Online Program

Developing interventions to promote oral cancer screening and oral health in nursing homes

Wednesday, November 6, 2013 : 10:30 a.m. - 10:50 a.m.

Erina White, LICSW, MPH, School of Social Work, Simmons College, Boston, MA
Mary Lecloux, LICSW, School of Social Work, Simmons College, Boston, MA
Tamara Cadet, LICSW, MPH, PhD, School of Social Work, Simmons College, Boston, MA
Taru Kinnunen, MA, PhD, Department of Oral Health Policy and Epidemiology Harvard School of Dental Medicine Research and Education Building, Harvard University, Boston, MA
Peter Maramaldi, PhD, MPH, LCSW, School of Social Work/Oral Health Policy and Epidemiology HSDM-Oral Health Policy and Epidemiology, Simmons College/Harvard School of Dental Medicine, Boston, MA
More than 41,000 Americans will be diagnosed with oral cancer in 2013. Oral cancer disproportionately affects those over age 65 because older adults have the lowest screening rates for almost all cancers including oral cancer. Approximately 25% of patients with oral cancer die because of delayed diagnosis and treatment. The population of nursing home residents is at the highest risk for oral cancer, and yet has the lowest screening rates. The NIDCR-funded pilot study reported here integrates the Health Belief Model, Transtheoretical Model and Implementation Science in its conceptual framework. The study population includes nursing home administrators and clinical directors, who are the key personnel with oversight responsibilities for oral health and oral cancer screening in long term care facilities. Ten focus groups were conducted across Massachusetts with 35 participants. Findings provide consistent evidence that the intent to provide oral health care to nursing home residents is greater than the actual delivery. The theoretical model aided in framing the findings to target specific areas for future intervention strategies including: increasing knowledge about oral cancer risk, motivating family members to advocate, increasing motivation and self-efficacy among staff, and reframing regulatory demands. Findings indicate that the frontline staff who provide daily oral health care to residents must be the ultimate target of interventions.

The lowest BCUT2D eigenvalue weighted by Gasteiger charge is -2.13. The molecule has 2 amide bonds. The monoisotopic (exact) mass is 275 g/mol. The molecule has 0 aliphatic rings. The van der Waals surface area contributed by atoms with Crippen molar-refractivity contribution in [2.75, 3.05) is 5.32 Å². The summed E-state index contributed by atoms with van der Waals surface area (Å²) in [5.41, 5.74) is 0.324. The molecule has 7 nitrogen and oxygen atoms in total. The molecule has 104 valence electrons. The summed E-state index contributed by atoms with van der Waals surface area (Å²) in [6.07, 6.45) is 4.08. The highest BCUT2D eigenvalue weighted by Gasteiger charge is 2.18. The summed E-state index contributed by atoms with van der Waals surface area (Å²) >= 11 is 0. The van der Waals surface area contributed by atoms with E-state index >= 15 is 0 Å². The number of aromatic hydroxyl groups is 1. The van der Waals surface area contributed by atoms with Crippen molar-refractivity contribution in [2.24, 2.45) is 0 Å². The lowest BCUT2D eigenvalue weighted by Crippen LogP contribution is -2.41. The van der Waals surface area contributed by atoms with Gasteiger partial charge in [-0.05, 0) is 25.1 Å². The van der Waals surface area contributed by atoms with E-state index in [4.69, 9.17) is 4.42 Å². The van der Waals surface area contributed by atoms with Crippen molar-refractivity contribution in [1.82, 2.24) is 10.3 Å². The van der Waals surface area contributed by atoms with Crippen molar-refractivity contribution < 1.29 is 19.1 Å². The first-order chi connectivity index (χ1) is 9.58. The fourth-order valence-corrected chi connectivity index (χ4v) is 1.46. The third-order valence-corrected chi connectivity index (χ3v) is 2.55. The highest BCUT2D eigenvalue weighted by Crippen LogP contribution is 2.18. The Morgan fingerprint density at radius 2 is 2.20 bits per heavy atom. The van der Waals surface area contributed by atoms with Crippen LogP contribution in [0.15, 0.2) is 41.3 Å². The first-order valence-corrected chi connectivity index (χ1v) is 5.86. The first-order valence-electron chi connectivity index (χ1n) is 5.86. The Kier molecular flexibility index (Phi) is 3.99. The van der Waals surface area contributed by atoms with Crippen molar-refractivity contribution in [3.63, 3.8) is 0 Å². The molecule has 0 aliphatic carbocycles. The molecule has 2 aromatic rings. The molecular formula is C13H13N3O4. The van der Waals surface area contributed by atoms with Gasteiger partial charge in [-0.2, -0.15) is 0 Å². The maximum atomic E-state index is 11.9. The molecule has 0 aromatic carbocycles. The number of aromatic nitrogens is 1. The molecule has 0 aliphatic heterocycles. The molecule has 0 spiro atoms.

Learning Areas:

Assessment of individual and community needs for health education
Provision of health care to the public
Public health or related research
Social and behavioral sciences

Learning Objectives:
Describe the facilitators and barriers associated with providing quality oral health care and oral cancer screening Explain the importance of oral health and oral cancer screening for long-term care residents Identify future intervention strategies to increase oral health and oral cancer screening in long term care facilities

Keyword(s): Oral Health Needs, Cancer Screening

Presenting author's disclosure statement:

Qualified on the content I am responsible for because: I worked on this study under the close supervision of the Co-I, Dr. Peter Maramaldi, who has served as a PI, Co-I, and consultant on multiple evidence-based health promotion and cancer screening studies funded by NCI, NINR, NIDCR, American Dental Association and the DentaQuest Foundation. Nearing the end of my training, I am currently serving on research teams by testing designs, conducting interventions, and managing data at Boston Children's Hospital.
Any relevant financial relationships? No

I agree to comply with the American Public Health Association Conflict of Interest and Commercial Support Guidelines, and to disclose to the participants any off-label or experimental uses of a commercial product or service discussed in my presentation.